- 3) Brett had told the kids if they could jump up and give him a high five he would give them a dollar but they can’t tell their parents where the money came from. Not only that, he didn’t have them Purell their hands after giving him five. Very unsafe during the pandemic.
- 4) Lastly, he had continued to talk to them about drinking beer and whiskey.
We texted Brett:
“This evening the boys told us of a few instances that we feel very uncomfortable about. Telling children to keep secrets from their parents is extremely dangerous. And engaging in behavior with children that is not socially distanced during an international pandemic—and then telling them not to tell their parents—is even more dangerous. We are seeing your parents tomorrow for medical appointments and can pass along to them your pay for the two days this week, or we can make other arrangements. I will also pass along some children’s literature that addresses the concept of grooming and how asking children to keep secrets from trusted adults makes them susceptible to grooming. I’m sorry this didn’t work out, but I know that we can all learn a lot from this experience and be better for it moving forward.”
He then asked to talk. He felt “taken aback” by our text and wanted to explain about the dollar game. He had no awareness that he should have sanitized the kids hands and did not bring up the lyrics or the food, showing no awareness about that either. We explained that we didn’t think he meant to do any harm, but we needed to stick with our family rules about lying and support our kids.
The next morning, my husband and I had appts (Brett’s father, our doctor). I still can’t believe that we went, but we did. His parents confronted me and said that he told them that I accused him of being a “predator” (a word we had never used) and “do you think Brett is a predator?” They were indignant and said “our 20-year was crying last night.” I calmly explained that we didn’t think Brett meant any harm, but that we saw first hand that grooming works as the kids were so upset and worried about hurting Brett and that because Brett is an adult, we would follow up with him directly about anything else.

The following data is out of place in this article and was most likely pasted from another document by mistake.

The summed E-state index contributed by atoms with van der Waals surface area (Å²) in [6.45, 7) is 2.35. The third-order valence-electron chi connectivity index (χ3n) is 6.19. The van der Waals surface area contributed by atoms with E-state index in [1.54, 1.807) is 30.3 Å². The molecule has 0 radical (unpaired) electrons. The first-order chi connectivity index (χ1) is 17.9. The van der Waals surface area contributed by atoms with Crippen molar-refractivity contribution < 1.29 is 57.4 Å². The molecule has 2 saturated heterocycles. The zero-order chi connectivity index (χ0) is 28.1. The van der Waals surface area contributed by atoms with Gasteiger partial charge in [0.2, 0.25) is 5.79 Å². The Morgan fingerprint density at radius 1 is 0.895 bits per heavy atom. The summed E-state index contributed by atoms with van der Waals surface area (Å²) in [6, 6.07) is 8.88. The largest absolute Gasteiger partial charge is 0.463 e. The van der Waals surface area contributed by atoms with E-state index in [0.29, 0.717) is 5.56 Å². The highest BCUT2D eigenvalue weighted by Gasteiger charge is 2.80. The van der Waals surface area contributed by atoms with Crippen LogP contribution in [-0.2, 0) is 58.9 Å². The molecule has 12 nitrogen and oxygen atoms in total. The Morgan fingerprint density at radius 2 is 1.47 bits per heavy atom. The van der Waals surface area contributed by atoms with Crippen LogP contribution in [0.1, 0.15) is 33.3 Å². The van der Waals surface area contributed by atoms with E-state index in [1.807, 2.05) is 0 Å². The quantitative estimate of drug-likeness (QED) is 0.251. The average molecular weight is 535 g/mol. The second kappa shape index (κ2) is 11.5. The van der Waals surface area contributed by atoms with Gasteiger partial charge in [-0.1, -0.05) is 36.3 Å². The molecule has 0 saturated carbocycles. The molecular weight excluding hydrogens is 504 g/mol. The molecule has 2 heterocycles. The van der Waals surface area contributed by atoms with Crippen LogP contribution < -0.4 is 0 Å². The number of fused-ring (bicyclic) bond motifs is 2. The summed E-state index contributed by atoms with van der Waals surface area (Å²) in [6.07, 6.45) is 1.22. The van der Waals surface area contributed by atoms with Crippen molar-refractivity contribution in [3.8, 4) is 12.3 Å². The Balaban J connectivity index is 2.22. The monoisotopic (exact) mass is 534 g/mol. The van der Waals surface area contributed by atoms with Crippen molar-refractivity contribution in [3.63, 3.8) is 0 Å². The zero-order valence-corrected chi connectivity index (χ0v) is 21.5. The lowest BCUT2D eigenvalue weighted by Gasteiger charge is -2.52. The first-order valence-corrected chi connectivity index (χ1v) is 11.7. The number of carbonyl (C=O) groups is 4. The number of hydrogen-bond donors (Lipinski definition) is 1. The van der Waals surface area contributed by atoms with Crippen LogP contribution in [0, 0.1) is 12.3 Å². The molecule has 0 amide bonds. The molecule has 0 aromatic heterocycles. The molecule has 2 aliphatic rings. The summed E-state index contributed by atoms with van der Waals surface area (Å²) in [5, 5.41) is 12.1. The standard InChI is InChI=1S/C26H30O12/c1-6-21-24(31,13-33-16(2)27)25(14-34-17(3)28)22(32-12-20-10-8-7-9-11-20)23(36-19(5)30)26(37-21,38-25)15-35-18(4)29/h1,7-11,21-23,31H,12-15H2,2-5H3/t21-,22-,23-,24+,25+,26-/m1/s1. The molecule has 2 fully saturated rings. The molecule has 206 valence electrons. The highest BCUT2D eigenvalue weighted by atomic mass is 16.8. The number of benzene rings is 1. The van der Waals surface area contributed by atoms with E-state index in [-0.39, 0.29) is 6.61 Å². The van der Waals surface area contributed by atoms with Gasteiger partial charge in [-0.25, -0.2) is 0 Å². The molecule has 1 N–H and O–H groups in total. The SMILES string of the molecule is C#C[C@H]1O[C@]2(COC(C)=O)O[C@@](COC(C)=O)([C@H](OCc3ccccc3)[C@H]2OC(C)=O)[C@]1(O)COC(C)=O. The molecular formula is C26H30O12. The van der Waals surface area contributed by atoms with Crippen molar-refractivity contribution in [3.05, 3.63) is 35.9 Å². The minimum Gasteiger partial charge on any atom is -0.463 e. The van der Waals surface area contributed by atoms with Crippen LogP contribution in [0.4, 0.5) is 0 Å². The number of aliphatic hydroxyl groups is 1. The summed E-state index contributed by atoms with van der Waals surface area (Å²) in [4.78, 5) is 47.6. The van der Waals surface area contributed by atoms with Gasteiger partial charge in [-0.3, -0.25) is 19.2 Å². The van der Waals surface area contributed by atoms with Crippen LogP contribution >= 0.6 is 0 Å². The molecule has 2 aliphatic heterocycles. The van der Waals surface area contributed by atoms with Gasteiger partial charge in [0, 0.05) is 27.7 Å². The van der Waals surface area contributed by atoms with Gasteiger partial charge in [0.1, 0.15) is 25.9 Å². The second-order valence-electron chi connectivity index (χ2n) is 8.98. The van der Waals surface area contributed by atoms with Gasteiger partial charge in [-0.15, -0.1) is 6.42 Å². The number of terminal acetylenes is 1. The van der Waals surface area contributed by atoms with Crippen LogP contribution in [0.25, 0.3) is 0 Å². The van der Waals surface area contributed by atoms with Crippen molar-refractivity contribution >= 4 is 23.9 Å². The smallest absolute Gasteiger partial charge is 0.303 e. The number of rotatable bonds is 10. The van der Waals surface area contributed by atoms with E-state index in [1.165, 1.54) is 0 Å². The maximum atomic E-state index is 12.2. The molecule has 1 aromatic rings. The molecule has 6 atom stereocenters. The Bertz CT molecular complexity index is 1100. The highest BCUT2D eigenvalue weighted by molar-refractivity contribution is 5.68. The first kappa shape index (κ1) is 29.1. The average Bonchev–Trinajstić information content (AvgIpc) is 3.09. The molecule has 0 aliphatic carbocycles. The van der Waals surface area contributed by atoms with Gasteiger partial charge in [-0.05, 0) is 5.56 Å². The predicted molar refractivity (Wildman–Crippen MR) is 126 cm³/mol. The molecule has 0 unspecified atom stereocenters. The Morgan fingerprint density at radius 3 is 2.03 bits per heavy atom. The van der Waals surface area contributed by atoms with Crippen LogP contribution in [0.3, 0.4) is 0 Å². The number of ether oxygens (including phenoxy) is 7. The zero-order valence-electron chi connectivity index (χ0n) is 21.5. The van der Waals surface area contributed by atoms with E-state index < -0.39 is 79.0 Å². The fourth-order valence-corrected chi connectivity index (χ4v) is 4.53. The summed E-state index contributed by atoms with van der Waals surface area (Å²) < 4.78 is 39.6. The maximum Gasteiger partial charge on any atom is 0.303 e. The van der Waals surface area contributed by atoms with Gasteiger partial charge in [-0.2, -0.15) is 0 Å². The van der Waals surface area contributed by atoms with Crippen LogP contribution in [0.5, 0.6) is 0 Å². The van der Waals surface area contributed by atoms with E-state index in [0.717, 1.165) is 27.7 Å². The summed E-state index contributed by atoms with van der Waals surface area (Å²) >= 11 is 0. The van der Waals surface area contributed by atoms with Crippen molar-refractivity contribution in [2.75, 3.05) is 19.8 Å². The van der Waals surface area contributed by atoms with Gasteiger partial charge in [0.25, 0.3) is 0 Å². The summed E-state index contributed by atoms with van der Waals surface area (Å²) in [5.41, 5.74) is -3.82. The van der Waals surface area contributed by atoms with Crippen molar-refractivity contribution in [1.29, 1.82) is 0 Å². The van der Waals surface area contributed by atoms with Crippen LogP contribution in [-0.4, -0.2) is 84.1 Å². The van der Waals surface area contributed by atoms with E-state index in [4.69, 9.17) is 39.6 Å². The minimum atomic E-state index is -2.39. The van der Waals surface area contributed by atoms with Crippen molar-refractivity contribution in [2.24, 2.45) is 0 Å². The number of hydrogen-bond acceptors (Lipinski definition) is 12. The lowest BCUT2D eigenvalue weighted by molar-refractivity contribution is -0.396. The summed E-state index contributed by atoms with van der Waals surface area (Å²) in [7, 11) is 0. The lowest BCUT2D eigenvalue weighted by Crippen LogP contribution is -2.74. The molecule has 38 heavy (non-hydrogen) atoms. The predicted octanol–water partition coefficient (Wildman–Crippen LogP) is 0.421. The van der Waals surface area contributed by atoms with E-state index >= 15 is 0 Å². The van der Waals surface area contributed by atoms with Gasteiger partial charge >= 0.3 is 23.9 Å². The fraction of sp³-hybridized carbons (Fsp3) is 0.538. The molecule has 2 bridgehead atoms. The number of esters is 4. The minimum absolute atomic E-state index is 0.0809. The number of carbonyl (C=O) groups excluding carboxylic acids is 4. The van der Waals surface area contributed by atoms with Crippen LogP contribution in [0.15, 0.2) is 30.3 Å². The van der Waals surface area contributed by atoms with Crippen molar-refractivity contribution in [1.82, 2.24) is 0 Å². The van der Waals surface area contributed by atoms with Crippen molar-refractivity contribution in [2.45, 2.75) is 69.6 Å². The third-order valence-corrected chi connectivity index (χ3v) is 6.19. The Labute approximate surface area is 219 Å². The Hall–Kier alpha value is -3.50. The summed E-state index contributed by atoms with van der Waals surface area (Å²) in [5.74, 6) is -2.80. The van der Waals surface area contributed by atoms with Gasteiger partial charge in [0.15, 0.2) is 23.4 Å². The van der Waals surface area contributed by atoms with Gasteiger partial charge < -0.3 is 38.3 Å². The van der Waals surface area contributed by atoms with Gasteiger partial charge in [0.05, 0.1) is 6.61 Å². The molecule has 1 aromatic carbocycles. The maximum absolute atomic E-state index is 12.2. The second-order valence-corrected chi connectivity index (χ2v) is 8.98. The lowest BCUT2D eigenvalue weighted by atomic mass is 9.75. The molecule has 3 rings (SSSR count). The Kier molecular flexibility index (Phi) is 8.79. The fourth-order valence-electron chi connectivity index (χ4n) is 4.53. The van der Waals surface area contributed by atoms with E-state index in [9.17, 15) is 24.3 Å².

Thank you Marisol for sharing your story. When we are under pressure we tend to hope for the best, or settle on ‘good enough.’ There is so much to learn from Marisol’s experience.
Takeaway #1: Pay attention to your feelings of discomfort and concern (the gift of fear). Don’t ignore them out of expediency or a wish to not offend friends or family members. Trust your gut.
Takeaway #2: There is no such thing as “Good enough” when it comes to your child’s caregivers. Our kids are counting on us to be their first line of defense against abuse. They come first.
Takeaway #3: Our children are vulnerable. Children want to please adults which puts them at risk for being easy targets for the grooming process and potentially being sexually abused. Continue to teach them about personal safety, providing the family with a language of safety. This open communication is key in keeping children safe.
Takeaway #4: Know the signs. Adults who are educated about the grooming process, can recognize the signs and put a stop to the relationship. We do not know what Brett’s intent was, but the actions are classic grooming behaviors.
Thank you again for sharing your story.
KidSafe created the LearnSafe 30 minute training for parents to help with just these issues!